Candidate Rey tells Democrats Burr can be beat

Candidate Rey tells Democrats Burr can be beat
January 14
00:00 2016
Photos By Todd Luck
Spring Lake Mayor Chris Rey tells Forsyth County Senior Democrats why he should get Democratic nomination for Senate.

By Todd Luck

The Chronicle

In 2011 Chris Rey ran for office for the first time, facing off against an incumbent mayor of Spring Lake with 31 years in public office, ten of them as mayor.  He achieved not just an upset but a landslide, getting 76 percent of the vote.

Rey told Forsyth County Senior Democrats during their meeting at Golden Corral on Dec 7 that was a feat he’d like to repeat, but this time against incumbent Republican Senator Richard Burr.

“This campaign is about believing,” Rey told attendees.  “I want you to believe, number one, that Richard Burr can be beat, make no mistake about it, he can be beat.”

Rey is running in the Democratic primary against two opponents for the chance to take on Burr, a two-term Republican incumbent. Rey, who grew up in and around Spring Lake, became the youngest mayor in the town’s history when he was elected at 34 years old. Spring Lake had an estimated population of 13,037 in 2013. It’s a small, rural town, oftentimes unknown to people in other parts of the state, Rey said that he believes that to be an asset, not a weakness, of his campaign, allowing him to connect with voters.

“The majority of the folks I connect with, even though a lot of them may live in these big cities, just about everyone who came up and spoke to me this morning is from a small town,” said Rey, who’s been reelected unopposed twice.

Rey said he’d left Spring Lake years ago but found that it had become a town “in transition and not in the right way” and that inspired him to come back to run for mayor.

Spring Lake was badly in need of jobs, economic development and infrastructure improvements. The town was also recovering from a police scandal that caused its police force, which has less than 30 sworn officers, to lose its authority in 2009, with the Cumberland County Sheriff’s Office taking over law enforcement in the town.

He said the town has transformed over the last four years. The reformed police department got its full authority back in 2013 and has implemented body cameras. He said that economic development has improved as he’s attended many ribbon cuttings and ground breakings.

However, Spring Lake still has serious economic challenges. The town is next to Fort Bragg and its economy is dependent on those who work at the base. Job cuts at the base, caused by the across-the-board government cuts of the 2013 sequester, hurt the local economy. Rey said that Burr’s vote for the sequester helped spur him to run for Senate.

“How do you vote against the interests of your state?” Rey said.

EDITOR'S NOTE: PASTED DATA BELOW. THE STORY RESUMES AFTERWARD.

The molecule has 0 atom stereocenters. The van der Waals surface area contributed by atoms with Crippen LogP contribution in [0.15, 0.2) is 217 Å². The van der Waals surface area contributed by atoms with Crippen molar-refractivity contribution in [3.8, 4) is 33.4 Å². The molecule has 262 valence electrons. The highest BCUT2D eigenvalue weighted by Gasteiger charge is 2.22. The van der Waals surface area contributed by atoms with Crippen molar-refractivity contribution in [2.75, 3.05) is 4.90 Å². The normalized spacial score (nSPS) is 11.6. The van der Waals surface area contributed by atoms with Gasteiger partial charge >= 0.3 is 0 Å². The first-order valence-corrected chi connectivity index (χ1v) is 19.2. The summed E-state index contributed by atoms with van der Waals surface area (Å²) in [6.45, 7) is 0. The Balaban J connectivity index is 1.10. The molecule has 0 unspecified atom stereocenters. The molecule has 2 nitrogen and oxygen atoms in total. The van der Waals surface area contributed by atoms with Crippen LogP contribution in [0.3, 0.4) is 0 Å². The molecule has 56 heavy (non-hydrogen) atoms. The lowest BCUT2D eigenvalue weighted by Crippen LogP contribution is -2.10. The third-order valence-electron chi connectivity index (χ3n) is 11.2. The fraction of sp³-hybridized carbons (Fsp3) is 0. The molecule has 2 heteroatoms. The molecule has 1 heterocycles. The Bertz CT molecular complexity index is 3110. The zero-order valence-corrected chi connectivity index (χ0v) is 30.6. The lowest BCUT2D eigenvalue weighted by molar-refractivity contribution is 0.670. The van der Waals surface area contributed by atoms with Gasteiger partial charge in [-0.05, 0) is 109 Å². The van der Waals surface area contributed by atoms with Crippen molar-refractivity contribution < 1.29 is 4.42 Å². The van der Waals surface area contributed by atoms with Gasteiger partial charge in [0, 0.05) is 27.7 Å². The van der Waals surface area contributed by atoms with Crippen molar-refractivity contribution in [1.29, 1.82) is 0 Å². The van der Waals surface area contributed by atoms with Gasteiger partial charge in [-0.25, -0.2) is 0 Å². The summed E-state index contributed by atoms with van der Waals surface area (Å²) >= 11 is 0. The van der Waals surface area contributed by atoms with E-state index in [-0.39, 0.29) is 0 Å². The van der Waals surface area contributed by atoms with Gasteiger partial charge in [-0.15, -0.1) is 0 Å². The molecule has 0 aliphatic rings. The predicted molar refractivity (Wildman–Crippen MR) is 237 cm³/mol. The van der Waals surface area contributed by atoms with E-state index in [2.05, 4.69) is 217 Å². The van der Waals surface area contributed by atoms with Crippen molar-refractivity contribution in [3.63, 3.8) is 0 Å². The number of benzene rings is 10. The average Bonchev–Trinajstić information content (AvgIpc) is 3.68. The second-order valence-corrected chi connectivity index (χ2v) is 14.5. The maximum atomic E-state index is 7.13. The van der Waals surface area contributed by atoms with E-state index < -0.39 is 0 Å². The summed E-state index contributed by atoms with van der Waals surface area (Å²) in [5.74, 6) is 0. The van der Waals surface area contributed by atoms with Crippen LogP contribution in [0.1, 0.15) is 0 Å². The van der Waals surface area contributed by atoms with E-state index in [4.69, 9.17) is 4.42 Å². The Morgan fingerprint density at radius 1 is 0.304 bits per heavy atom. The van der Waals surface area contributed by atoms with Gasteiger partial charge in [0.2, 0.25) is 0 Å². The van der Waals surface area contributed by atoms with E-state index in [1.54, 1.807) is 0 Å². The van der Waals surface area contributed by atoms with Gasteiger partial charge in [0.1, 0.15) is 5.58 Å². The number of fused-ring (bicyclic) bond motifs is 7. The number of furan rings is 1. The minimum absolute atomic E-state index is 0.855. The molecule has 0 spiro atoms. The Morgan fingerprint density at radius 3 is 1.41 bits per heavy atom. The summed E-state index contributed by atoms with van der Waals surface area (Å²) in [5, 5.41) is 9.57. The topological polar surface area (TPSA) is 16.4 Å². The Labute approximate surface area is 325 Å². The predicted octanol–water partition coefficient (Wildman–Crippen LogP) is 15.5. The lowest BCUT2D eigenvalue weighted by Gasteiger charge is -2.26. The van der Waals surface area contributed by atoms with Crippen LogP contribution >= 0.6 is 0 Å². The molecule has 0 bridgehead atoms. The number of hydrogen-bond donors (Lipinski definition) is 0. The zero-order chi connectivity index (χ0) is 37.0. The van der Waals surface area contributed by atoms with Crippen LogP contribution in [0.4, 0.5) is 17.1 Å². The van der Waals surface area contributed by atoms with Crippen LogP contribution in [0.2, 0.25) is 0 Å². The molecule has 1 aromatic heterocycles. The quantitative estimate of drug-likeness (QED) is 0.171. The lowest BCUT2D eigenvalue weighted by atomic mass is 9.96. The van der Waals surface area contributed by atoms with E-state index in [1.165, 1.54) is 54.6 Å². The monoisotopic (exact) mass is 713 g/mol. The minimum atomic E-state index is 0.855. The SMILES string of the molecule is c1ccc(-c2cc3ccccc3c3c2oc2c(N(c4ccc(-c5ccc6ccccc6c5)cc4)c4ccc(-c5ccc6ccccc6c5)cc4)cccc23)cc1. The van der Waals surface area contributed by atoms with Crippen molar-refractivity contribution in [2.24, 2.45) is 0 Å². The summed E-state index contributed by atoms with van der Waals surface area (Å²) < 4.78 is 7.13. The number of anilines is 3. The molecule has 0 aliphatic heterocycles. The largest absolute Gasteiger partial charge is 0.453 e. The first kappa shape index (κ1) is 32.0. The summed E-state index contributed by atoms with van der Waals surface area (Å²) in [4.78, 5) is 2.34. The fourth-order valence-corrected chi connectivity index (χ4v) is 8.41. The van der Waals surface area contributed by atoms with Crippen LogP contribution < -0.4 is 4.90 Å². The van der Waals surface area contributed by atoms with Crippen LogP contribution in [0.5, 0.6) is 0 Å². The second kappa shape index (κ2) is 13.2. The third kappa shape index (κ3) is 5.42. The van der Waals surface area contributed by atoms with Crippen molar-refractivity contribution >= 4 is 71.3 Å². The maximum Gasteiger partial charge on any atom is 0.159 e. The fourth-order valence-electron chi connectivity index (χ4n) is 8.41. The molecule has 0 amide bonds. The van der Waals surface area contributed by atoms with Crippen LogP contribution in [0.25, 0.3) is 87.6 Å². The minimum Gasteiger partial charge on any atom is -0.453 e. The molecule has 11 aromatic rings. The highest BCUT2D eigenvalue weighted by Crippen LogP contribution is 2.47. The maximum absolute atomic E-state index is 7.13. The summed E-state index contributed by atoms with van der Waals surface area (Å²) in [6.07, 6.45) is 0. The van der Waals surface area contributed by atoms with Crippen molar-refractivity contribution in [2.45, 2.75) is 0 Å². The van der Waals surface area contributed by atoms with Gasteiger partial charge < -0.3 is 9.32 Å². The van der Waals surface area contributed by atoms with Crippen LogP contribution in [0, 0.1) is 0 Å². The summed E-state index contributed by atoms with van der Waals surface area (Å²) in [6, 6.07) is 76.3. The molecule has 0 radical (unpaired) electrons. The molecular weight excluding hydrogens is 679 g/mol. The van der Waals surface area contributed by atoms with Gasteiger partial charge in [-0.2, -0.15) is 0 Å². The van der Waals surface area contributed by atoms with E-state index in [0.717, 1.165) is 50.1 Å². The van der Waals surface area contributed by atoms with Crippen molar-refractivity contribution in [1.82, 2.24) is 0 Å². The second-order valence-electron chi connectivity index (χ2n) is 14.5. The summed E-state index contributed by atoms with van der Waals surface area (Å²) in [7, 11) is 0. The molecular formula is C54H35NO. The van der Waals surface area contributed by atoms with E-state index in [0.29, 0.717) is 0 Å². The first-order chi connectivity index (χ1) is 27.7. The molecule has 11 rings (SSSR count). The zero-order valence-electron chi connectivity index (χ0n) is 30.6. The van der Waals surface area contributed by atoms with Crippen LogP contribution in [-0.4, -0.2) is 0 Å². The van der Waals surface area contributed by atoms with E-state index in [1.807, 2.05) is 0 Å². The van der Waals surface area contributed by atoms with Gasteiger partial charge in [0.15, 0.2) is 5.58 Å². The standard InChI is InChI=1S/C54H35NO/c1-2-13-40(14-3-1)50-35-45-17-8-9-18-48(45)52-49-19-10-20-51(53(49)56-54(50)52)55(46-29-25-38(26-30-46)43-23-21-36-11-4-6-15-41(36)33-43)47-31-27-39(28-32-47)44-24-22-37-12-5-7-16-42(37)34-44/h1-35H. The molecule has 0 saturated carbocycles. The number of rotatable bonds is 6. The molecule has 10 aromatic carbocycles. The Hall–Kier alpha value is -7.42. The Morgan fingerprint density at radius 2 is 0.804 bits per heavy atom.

The sequester was part of the bi-partisan 2011 Budget Control Act, which created automatic cuts if a congressional “super committee” could not agree on a way to reduce the deficit by $1.2 trillion over ten years, which it failed to do. Burr has said that voting for the act was a “big regret” of his.

Rey’s mayoral career is just part of the biography he touted. He’s an Army veteran who was deployed to Iraq and Afghanistan and was awarded the Bronze Star.

After his time in the military, he interned for Representative John Lewis. Rey said he learned a lot from Lewis and made an impression on the Georgia lawmaker and civil rights leader.

“He said to me, ‘Young brother, you’re going to run for office one day,’” Rey recounted, doing his best impression of Lewis. “And I told him I was never, ever going to run for office one day. He was like, ‘No, no you will and when you do, I will be there for you.’”

Lewis was true to his word and made appearances for Rey in his mayoral campaigns. Rey is a member of the National Guard and has also worked on cyber security policy for the Department of Defense. He is executive director of Cumberland HealthNET, a non-profit organization that connects the uninsured with healthcare in Cumberland County.

Rey said that among his priorities if elected would be investing in public education, taking care of veterans and their families, closing the gender pay gap and helping those in the lower and middle class.

During Q&A, former County Commissioner Beaufort Bailey asked Rey how he would work with the “sorry conservatives in the Senate” if he won the seat. Rey responded that his time as mayor prepared him to work across the aisle and get results.

“As a mayor of a city, it doesn’t matter if you’re a Republican or Democrat, I had to get things done,” Rey said.

Mildred Griffin, a regular at the Senior Democrats meetings, said she was impressed by Rey.

“He’s dynamic, I just love him,” she said. “He has a lot of experience in leadership.”

Senior Democrat Chair Fred Terry, the husband of N.C. Rep Evelyn Terry who also attended the meeting, said that next month Senior Democrats will be hearing from one of Rey’s primary opponents, Kevin Griffin, a Pfafftown native who is CEO of a staffing firm in Durham.

“The vote in Forsyth County is critical for any candidate running for statewide office,” said Fred Terry.

Deborah Ross, a former Democratic N.C. representative, is also running for the seat and is the early favorite in the polls.


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Todd Luck

Todd Luck

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